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Tag Archives: Winterthur

dedication333x500-1Today DEDICATION is free for kindle! In Regency London, a quest to discover the identity of a mysterious gothic novelist leads Fabienne Craigmont into the arms of the rake who seduced and ruined her, now a respectable country gentleman. The worst possible outcome for them both would be to fall in love.

And I have the following on sale for .99 each:

acertainlatitude200x300A CERTAIN LATITUDE.  A scorcher set aboard ship and in the Caribbean, with MMF and lots of it. Includes a bibliography on the British abolitionist movement (which inspired the book. Warning, there is sex. Lashings of it. So to speak. It’s not that I’m dwelling on it or anything, but some readers were surprised). Available for Kindle and Nook.

readerimarriedhim333x500READER, I MARRIED HIM. Are you woman (man, creature, other life form) enough for an erotic tribute to Jane Eyre? What if it was Mr. Rochester imprisoned in the attic … (see above, re lashings of sex. It’s a novella so you can resurface relatively quickly for that restorative cup of tea.) Kindle.

And here are some more pics from Winterthur. I really had trouble taking a bad picture in the gardens, other than the obvious like putting my thumb in front of the lens. Just gorgeous. The gardens were so beautiful and peaceful.

wthur1 wthur3DSCN1759Here are a couple of shots inside the house (they let you take pics of everything. Amazing!) With reference to last week’s post, here is the room with the Chinese wallpaper and some rather nice china:



As you may know, I’m not at all shy about sharing my feelings about Downton Abbey (summarized as deep loathing). But the clothes in the series are fantastic. Yesterday I took a trip up to Winterthur where there is an exhibit of the costumes that ties in the similarities and differences between the fictional English household and the duPonts in the early twentieth century. Each display had a video clip or montage from the series and a script excerpt. It was a brilliantly done exhibit. I would have liked to have known a little more about the clothes–fabrics, for instance, and sometimes it was a bit difficult to tell what was extant and what was created. Quite often the designers took a surviving scrap of beading, or even part of a garment, and added to it.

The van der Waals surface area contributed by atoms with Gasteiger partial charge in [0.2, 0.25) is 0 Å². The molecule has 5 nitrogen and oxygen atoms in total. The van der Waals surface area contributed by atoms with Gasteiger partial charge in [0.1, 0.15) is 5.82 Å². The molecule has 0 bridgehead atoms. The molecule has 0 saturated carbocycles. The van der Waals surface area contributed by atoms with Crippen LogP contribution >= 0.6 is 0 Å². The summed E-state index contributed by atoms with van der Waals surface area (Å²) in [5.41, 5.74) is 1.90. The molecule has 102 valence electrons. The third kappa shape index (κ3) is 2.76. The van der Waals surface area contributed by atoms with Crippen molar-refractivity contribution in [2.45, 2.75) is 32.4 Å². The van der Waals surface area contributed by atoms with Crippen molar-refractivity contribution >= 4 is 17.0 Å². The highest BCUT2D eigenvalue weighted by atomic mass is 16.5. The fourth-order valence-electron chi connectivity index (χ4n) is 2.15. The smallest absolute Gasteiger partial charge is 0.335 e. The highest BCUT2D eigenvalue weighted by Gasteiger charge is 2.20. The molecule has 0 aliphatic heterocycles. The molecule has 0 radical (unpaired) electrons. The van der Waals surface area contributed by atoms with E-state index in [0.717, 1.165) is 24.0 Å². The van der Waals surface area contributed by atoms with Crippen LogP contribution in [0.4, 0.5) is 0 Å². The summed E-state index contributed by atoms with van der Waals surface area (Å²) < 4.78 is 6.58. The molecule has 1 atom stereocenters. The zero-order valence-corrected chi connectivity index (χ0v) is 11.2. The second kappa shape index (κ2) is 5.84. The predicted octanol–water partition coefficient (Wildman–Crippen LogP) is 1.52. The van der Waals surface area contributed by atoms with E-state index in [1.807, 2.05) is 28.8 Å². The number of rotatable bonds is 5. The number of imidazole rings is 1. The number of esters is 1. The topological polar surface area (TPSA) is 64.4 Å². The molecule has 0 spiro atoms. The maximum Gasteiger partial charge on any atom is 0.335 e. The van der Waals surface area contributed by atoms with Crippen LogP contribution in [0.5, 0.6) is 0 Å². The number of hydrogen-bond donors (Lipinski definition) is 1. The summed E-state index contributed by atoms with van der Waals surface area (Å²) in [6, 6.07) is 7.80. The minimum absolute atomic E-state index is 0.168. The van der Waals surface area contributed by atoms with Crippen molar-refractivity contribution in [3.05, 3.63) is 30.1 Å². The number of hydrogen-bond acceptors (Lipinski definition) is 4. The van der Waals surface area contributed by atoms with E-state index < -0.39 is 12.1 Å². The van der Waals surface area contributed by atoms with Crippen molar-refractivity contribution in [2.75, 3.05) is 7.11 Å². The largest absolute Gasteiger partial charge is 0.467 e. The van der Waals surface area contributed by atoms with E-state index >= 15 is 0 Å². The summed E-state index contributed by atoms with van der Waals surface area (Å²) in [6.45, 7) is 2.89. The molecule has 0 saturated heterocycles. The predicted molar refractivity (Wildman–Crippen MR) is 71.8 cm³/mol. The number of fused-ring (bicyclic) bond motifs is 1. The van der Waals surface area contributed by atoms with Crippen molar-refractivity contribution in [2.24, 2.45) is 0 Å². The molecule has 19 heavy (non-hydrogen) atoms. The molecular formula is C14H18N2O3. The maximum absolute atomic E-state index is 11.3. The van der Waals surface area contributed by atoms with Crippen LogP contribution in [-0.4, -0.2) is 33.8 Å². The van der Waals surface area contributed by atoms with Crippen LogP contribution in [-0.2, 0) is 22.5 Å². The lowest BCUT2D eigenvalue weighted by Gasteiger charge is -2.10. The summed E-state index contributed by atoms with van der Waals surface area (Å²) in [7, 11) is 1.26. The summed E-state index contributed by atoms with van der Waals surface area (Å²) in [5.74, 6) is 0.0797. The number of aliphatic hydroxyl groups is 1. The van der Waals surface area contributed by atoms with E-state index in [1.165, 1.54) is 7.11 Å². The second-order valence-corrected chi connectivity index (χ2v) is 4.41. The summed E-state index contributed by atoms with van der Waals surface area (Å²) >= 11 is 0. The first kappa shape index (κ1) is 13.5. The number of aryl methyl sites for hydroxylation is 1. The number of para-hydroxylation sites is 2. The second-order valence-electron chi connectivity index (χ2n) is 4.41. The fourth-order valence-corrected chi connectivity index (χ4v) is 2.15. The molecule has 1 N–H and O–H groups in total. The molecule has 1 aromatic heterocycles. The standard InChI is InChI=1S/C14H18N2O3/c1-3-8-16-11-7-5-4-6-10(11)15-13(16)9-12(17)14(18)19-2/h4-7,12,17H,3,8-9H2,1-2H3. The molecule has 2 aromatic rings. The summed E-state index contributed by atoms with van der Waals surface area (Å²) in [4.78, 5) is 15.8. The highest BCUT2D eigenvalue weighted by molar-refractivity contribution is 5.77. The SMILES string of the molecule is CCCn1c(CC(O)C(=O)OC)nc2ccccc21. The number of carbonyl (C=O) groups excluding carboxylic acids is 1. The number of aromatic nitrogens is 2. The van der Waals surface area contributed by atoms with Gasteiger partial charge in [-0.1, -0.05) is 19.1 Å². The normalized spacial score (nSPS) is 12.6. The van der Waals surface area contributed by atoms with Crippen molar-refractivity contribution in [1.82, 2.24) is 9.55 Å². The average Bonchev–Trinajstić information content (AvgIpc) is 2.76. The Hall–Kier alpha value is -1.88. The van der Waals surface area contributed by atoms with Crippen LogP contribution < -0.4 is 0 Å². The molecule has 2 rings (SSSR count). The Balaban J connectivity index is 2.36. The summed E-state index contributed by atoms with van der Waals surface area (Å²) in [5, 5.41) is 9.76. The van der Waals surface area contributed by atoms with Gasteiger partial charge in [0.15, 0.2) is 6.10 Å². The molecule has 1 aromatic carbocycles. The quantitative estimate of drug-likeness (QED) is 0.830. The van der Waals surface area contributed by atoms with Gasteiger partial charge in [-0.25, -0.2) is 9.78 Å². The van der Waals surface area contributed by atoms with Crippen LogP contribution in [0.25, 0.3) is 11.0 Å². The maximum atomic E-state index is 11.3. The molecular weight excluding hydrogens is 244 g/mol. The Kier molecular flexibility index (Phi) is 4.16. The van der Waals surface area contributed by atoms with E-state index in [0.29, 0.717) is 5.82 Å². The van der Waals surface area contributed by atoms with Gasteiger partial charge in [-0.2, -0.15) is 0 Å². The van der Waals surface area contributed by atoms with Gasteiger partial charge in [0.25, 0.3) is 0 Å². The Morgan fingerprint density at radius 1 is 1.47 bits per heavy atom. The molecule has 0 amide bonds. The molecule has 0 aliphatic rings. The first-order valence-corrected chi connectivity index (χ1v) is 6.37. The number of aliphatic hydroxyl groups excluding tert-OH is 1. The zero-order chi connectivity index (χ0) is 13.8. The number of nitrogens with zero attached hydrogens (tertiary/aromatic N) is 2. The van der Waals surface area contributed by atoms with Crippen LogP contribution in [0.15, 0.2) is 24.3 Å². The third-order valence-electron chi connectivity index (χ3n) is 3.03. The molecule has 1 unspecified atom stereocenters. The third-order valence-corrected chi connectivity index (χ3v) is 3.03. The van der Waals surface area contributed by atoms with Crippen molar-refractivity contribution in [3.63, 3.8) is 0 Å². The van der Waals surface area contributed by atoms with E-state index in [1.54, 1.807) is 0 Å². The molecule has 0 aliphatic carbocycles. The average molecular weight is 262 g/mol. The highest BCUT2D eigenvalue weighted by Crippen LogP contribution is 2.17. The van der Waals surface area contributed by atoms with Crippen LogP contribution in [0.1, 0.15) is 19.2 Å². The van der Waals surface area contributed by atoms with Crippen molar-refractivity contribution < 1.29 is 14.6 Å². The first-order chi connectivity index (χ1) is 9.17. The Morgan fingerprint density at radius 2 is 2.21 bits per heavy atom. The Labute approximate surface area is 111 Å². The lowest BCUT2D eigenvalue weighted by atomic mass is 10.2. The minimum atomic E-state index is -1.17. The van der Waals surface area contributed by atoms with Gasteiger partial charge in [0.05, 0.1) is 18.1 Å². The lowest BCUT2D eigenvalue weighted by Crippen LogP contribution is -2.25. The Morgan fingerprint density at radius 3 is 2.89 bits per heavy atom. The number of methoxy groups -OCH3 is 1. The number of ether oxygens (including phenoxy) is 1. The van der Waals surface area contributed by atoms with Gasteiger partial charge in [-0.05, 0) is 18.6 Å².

So here are some pics. I’m assuming everyone will know who wore what when. Here’s an original gown, very short and daring, and I would have been terrified to wear it since beads were falling off it. Notice how deep the arm openings are–they added in a matching slip.


Here’s a detail of some of the beading on an evening gown.

gown detail

Gloves! The red ones were worn by one of the characters, the rest are extant.

gloves Coats, featuring some exquisite embroidery.

coatsSummer dresses against a montage of the series (love Hugh Bonneville who I think was wasted in this role, don’t get me started. He’s a terrific comic actor too, and it says worlds for his professionalism that he didn’t play it for laughs). The center one is original and the pattern is very Japanese-inspired.

summerHere are some of the servant’s costumes. I’m sure the maid’s print dress and apron were original because they looked very worn. The designers used a slightly metallic fabric for the cook’s dress to make it pop for the camera.

kitchenAnd this hat. How I love this hat:

hatWinterthur is an astonishing place. It is huge, and you’d need days to see everything it has. Henry Francis du Pont expanded a fairly large 18c house by building on another 175 (I think) rooms to house his collection. He bought 18c and early 19c furnishings and even entire rooms from the period at a time when such items were not popular or even considered particularly valuable. There’s one room, for instance that incorporates two doorways, two windows, and a fireplace salvaged from a fairly small Philadelphia house whose owner wanted to install a shop window. There’s another room hung with 17c Chinese wallpaper that required him to raise the ceiling to accommodate it. A complete set of silver tankards made by Paul Revere. And much, much more.

Have you visited any historic houses or museums that you’d like to tell us about?

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